Muslim parents bid to set up private Islamic school

MUSLIM parents are hoping to raise more than £300,000 to buy a disused former Glasgow primary and turn it into a private school for their youngsters.

The school, based in the former Holmlea Primary building in Cathcart, would have separate entrances and facilities for boys and girls if a fundraising appeal is successful.

The school would offer a range of secular subjects, as well as Arabic and Islamic sciences.

The bid is being led by parents and professionals concerned about the environment in Scottish schools.

Glasgow Community Education Association (GCEA), which is behind the project, claims attending mainstream schools is resulting in “unsocial behaviour” among Muslim youngsters and that the lack of Islamic schools is forcing Muslim families out of Glasgow.

On a website set up to raise money for the project, the association says: “There is a huge demand in the community for a high-standard local facility providing good secular education together with moral guidance in order to produce well-balanced upright individuals.”

Some previous attempts to establish Muslim schools in Scotland have been unsuccessful. Both the Iqra Academy in Glasgow and the Imam Muhammad Zakariya School for girls in Dundee closed after receiving negative inspection reports.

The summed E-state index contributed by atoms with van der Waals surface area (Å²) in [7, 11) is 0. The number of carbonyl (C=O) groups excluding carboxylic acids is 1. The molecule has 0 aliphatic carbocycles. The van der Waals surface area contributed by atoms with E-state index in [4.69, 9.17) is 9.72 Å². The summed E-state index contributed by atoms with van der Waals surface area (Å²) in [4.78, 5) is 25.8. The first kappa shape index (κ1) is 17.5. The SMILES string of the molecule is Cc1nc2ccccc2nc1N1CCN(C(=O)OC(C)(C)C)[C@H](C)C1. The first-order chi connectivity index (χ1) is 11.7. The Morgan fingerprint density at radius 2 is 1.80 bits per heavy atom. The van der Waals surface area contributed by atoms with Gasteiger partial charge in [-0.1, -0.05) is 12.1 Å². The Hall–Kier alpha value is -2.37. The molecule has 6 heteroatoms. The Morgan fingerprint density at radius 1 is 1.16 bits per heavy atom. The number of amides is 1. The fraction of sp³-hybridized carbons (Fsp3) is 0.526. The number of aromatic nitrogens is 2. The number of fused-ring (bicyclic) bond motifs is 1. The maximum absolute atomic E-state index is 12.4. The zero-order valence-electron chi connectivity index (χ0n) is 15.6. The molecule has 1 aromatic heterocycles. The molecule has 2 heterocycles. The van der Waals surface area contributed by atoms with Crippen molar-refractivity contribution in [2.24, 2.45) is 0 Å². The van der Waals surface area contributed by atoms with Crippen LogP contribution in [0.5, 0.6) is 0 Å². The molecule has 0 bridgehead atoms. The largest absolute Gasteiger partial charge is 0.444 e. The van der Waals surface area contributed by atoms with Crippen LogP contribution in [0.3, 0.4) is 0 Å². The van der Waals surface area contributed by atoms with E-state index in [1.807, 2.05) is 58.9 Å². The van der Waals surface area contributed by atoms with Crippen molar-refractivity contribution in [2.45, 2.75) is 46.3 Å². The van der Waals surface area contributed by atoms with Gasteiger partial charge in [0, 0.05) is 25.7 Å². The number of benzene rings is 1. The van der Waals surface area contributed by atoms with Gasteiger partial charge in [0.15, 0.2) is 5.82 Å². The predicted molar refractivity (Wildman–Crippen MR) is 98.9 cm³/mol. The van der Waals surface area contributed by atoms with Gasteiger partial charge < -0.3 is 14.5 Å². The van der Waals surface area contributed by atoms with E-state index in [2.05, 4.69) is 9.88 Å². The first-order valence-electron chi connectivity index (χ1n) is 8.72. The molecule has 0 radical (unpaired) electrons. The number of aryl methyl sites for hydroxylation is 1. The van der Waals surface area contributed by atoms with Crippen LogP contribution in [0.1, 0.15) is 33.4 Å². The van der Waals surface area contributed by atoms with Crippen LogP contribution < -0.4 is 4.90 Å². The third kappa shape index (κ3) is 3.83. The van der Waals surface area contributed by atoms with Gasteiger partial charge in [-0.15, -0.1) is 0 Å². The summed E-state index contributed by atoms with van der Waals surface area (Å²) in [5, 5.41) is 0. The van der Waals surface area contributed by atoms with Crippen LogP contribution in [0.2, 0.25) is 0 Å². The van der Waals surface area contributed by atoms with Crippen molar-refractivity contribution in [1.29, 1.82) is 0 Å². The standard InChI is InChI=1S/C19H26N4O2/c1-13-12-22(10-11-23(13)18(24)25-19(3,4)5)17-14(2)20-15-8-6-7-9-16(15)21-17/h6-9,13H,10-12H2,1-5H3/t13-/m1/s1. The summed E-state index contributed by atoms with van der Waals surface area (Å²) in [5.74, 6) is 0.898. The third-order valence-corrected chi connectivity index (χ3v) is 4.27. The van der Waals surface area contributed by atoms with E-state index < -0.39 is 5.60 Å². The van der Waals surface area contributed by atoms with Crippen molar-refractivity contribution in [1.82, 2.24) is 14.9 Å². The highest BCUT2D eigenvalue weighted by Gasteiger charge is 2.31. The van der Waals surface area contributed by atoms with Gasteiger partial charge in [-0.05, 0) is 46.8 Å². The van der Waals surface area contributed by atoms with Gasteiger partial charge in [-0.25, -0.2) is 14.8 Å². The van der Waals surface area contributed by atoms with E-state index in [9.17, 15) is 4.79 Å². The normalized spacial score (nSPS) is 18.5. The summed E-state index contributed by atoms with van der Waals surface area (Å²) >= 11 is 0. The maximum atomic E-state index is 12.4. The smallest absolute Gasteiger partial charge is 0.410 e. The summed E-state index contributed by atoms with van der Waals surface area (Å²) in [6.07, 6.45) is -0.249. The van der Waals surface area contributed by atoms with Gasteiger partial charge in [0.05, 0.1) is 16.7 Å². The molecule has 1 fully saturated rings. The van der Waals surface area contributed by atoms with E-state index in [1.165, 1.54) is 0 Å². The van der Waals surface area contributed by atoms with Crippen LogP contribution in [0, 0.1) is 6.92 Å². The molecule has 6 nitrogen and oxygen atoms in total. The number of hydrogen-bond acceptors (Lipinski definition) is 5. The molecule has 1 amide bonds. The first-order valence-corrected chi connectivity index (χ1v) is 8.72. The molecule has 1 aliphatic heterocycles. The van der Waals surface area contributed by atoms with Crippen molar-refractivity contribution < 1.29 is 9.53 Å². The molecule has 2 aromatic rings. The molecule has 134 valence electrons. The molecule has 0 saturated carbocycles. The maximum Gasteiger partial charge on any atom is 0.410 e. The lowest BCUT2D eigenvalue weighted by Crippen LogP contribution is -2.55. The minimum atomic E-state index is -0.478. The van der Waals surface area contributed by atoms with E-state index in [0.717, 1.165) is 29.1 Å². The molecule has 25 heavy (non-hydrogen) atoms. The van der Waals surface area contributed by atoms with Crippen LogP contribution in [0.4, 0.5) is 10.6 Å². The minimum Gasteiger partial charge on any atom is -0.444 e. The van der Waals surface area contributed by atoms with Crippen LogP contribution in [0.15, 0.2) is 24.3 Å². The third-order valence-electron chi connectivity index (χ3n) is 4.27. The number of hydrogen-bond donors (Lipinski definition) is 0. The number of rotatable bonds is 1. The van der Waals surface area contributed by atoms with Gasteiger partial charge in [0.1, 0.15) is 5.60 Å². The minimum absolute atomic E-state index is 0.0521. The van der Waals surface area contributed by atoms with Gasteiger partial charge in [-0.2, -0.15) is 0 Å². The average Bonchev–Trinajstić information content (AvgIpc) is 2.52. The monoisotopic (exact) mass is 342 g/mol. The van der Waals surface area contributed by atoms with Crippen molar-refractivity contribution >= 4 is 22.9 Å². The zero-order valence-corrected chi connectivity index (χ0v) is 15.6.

The Iqra Academy, which shut in 2003, was criticised by inspectors for giving pupils no opportunity to mix with the local community and for its treatment of girls at the school.

However, more recently the Qalam Academy has been set up in Glasgow, an independent Islamic Educational Institute providing primary education.

Hanzala Malik, Glasgow MSP, disputed the need for a Muslim school.

He said he was a firm believer in public education and urged those behind the school to redirect their energy into improving mainstream provision.

He added: “When children leave school they are all going to have to live in the same world.”

Holmlea Primary in Cathcart was declared surplus by Glasgow City Council in 2006 and put up for sale. Six bids were made for it last year, with the GCEA putting in the highest offer.

It describes itself as an organisation formed by “local professionals and parents” to establish a private educational facility for Muslim children. The GCEA envisages it as catering for pre-school to secondary pupils.

The purchase of the school will cost £225,000, exclusive of VAT, and further funds will be required for refurbishment. The GCEA is currently trying to raise the money it needs online.

Andrew Denholm –